Terry in Okoroma (2006) considers a policy as an overall guide that gives the general limits and direction in which administrative action will take place. He believes that a policy defines the area in which decisions are to be made. On this premise Okorma (2000) describes educational polices as initiatives that determine the direction of an education system. Similarly, Ogboru (2008) opines that educational policies form a framework of the direction governments intend the education sector to take in order to enhance the efficiency and productivity of its human resources.

            Fabunmi (2005) traces Nigerian educational policies to the colonial administrators’ education ordinances and codes, such as the 1882, 1887, 1916, 1926 and 1946 education codes. He believes that these ordinances and codes served as the basis for the modern day educational policies, education laws and techniques of educational administration in Nigeria. Agreeing with this view, Okoroma (2006) reveals that prior to 1977 Nigeria operated an educational policy inherited from Britain. He believes that the unpopularity of this policy led to 1969 National curriculum conference and the 1973 National Seminar (organized by the National Educational Research and Development Council) which gave rise to the National policy on Education in 1977. according to Ogburu (2008), the national Policy on Education 1977  (revised 1981, 1998 and 2004) attests to Nigeria’s commitment to education for all. He links the Universal Basic Education (UBE) to the 1948 Universal declaration of Human rights to Education. He believes that poor implementation of this declaration led to the world conference on Education for all in Jomtien, Thailand out of which Universal Basic Education grew.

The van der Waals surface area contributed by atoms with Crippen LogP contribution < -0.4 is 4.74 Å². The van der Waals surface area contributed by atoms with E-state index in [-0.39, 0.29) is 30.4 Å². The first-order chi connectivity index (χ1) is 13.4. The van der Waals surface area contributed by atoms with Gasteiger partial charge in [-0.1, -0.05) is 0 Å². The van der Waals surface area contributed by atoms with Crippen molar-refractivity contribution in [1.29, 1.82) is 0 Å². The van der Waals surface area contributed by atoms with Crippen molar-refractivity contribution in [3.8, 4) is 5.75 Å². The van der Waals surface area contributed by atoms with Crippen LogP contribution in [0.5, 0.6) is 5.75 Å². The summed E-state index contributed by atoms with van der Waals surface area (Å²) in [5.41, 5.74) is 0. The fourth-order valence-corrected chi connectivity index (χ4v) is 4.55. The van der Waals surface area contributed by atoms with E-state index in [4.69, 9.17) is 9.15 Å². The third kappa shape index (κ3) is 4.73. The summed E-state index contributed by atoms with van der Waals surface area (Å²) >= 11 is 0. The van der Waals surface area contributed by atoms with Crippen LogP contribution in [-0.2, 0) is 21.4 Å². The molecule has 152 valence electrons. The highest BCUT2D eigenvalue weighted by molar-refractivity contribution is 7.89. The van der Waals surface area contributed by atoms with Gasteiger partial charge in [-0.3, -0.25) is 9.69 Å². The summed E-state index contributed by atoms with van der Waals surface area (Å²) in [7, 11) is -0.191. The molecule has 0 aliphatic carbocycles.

Okoroma (2006) observes that the gap between educational policies and goal attainment is due to inadequate implementation of these policies. He believes that no matter how good a policy is, its implementation may introduce some elements of imperfection. He affirms that the gap that exists between policy formulation and implementation provokes inquiring to identify the factors that constrain the effective implementation of educational polices. He identifies good planning a an effective tool for the implementation of educational polices. However, Adesina in Okoroma (2006) notes that planned implementation may be constrained the following factors: over-estimation of available resources, under-estimation of he cost of implementation, over-reliance upon external assistance, inaccurate statistical data, poor communication process, incapability, and dispositional conflicts.
            The Universal Primary Education (UPE) was assessed to have failed due to what Taiwo in Okoroma (2006) describes as short-sightedness in planning on the part of Federal Government. He regrets that the Federal Government acted inconsistently, resulting to short supply of everything required for the effective implementation of the UPE policy. Okoroma in Okoroma (2006) affirms that the implementation of the 3-3 aspect of the National policy on education in rivers State was hindered by inadequate teaching staff; inadequate workshops; inadequate laboratories and libraries; insufficient funds; and non-availability of guidance and counseling services. He again identifies the constraints of effective implementation of UBE as inadequate qualified teachers; insufficiency of funds; inadequate teaching and learning facilities; poor motivation of teachers; and lack of guidance and counseling services.
Share on Google Plus


The publications and/or documents on this website are provided for general information purposes only. Your use of any of these sample documents is subjected to your own decision NB: Join our Social Media Network on Google Plus | Facebook | Twitter | Linkedin